Therefore, why the hell do they keep asking this question of the people running for the town boards? They might as well ask you, running for the Chapel Hill Town Council, what you think of Winmore. Or how you would have handled the art controversy in town hall. Or how you would vote on density development decisions in downtown Carrboro.

I mean, damn, the school boards themselves are getting marginalized in this merger process. What the heck do people think the Chapel Hill Town Council is going to be able to do about it? I didn't watch this particular forum, and so I don't know exactly how that question was put to you. But it seems like there's a lot more facing the town of Chapel Hill, things that Council members actually have some power to effect.

Duncan wrote, "Correct me if I'm wrong, but the two city governing bodies have no formal role in the decision to..."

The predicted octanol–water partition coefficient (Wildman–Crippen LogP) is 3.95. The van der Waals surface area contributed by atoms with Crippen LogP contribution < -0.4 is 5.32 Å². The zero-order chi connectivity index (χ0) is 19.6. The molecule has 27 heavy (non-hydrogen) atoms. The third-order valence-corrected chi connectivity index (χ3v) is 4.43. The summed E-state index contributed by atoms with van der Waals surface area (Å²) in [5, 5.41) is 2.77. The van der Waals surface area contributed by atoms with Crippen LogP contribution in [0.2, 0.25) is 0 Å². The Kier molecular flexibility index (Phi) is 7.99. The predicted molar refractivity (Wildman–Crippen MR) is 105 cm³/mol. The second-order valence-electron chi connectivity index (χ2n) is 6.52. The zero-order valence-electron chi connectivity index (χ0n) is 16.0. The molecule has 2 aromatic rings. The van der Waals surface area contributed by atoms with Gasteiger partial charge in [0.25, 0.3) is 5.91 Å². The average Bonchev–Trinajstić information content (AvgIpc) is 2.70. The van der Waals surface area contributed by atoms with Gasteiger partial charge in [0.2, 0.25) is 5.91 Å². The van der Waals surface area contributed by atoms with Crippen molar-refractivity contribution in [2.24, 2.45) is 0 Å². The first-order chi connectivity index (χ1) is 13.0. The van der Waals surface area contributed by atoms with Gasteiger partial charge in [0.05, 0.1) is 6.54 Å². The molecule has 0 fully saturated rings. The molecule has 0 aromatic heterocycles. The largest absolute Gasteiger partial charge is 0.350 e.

But rather than finish with "merge the school systems," I could fill in a number of different issues on which our local governments have chosen to take a stand - "place a moratorium on using the death penalty," "conduct war in Iraq," "store nuclear waste at Shearon Harris." Local political leaders have little, or no, direct influence on these decisions, yet their opinions still matter.

The reason is that when people elect their representatives, they want to choose people who will represent their views on a myriad of different issues, not just people to solve relatively small local problems.